Sémélé is something entirely different. Here the larger, more operatic scale and the wonderful handling of the orchestra really bring the piece to life. It is a multi-sectional piece giving the composer scope to demonstrate the operatic scale of his writing (which was the intention of the competition) and Dukas shows us how he can use the orchestra to drive the drama. The vocal parts are clearly taxing, and Dukas is more adept at writing dramatic moments then melodically memorable music. The disc is recorded rather closely and I felt that having a bit more air around the performers would have been a great benefit. The close, slightly airless effect (rather period sounding at times) only serves to accentuate the difficulty of the vocal lines, rather than helping the performers which is a shame as the three soloists, Catherine Hunold (as Semele), Kate Aldrich as Juno and Tassis Christoyannis as Jupiter, demonstrate a vivid commitment to the music.

Pensée des morts is a lovely lyrical movement for tenor (Cyrille Dubois), chorus and orchestra written for the 1886 preliminary rounds, whilst Hymne au soleil was written for 1888. This latter is very attractively scored.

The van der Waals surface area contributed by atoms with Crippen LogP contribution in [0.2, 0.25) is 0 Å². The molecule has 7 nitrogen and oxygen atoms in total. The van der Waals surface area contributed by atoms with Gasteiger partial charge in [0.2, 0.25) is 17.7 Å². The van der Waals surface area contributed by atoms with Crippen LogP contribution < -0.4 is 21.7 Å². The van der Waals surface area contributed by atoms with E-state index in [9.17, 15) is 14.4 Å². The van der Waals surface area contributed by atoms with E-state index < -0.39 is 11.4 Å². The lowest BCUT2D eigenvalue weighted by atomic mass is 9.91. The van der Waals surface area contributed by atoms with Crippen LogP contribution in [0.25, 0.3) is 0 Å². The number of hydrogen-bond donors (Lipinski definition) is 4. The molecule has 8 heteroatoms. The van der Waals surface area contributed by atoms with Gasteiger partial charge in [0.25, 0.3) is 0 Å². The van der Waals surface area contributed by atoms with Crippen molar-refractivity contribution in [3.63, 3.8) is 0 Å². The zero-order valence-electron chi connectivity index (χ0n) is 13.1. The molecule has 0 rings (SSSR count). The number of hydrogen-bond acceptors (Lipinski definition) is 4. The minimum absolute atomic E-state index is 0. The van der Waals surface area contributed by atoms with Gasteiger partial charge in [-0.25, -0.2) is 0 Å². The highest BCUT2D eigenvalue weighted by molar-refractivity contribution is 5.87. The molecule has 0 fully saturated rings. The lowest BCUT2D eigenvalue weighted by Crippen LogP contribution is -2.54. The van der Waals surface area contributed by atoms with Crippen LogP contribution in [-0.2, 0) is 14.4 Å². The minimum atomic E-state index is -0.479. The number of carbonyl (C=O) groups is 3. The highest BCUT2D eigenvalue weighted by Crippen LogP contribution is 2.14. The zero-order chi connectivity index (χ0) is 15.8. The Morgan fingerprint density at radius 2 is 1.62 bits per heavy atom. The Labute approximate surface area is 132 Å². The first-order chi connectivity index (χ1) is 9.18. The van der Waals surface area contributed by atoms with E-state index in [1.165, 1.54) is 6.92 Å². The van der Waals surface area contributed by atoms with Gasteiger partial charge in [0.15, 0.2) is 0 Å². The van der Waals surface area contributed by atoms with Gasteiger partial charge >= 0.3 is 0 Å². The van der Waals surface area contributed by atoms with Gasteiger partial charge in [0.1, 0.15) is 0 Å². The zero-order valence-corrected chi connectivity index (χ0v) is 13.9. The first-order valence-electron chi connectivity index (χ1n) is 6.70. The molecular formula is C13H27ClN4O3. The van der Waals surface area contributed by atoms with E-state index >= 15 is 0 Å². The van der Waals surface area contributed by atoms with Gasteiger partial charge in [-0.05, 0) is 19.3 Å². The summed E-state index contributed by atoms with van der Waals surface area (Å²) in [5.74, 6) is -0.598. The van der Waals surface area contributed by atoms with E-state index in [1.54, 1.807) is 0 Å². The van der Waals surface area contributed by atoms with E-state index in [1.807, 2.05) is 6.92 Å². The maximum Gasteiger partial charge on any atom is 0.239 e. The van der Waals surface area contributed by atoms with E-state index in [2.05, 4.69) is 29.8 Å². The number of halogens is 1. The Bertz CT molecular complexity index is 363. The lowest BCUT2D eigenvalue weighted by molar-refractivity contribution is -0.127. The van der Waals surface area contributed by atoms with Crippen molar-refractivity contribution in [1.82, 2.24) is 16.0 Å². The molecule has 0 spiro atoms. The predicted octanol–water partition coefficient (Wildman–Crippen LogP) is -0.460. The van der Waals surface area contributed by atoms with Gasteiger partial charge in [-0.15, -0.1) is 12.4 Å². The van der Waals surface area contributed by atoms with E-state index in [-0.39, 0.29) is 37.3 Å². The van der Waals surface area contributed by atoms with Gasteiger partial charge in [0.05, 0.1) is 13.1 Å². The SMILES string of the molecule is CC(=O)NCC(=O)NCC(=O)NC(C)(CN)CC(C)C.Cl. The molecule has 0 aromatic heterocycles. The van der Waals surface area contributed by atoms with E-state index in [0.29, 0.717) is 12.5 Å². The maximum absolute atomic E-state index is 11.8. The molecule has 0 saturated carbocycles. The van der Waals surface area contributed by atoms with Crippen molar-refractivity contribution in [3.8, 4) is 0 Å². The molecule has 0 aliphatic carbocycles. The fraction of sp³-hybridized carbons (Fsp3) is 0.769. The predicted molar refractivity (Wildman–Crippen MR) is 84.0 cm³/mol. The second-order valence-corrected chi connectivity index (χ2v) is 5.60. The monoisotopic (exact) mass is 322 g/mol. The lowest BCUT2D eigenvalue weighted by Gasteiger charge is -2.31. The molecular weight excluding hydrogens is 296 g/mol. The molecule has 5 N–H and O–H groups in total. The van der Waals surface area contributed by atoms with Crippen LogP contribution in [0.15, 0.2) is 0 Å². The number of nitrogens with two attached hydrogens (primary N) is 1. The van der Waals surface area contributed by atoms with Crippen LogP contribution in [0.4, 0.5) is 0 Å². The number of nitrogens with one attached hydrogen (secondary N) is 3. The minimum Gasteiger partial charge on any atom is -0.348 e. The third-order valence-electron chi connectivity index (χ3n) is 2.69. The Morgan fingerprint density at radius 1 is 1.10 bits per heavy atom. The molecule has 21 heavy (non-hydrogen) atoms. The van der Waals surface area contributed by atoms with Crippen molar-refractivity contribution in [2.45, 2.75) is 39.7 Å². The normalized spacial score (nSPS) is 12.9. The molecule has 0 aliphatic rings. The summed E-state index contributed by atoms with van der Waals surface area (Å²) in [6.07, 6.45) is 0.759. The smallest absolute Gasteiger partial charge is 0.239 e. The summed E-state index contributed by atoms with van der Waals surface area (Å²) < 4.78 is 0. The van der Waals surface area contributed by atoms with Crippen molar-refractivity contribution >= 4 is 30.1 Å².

The second disc opens with the earliest piece on the disc, a delightful setting of Théophile Gautier's L'Ondine et le Pecheur, with soprano Chantal Santon-Jefferry, from around 1884. It is full of the most lovely delicate web of orchestral sounds. Velléda which won Dukas the second prize in 1888, is far more conventional that Sémélé but even here is it the magic of Dukas' orchestration which captivates. Marianne Fiset and Frédéric Antoun make a strong couple as Velléda and Eudore, with Andrew Foster-Williams as the implacable Ségenax. We finish with a pair of later pieces, the overture Polyeucte written in 1892 and the Villanelle pour cor et orchestra of 1906, both of which show Dukas complete mastery of the orchestra. Whilst the overture does have its share of bombast (something of a weakness of Dukas's music on this disc) the Villanelle also includes some intriguing Wagnerian hints.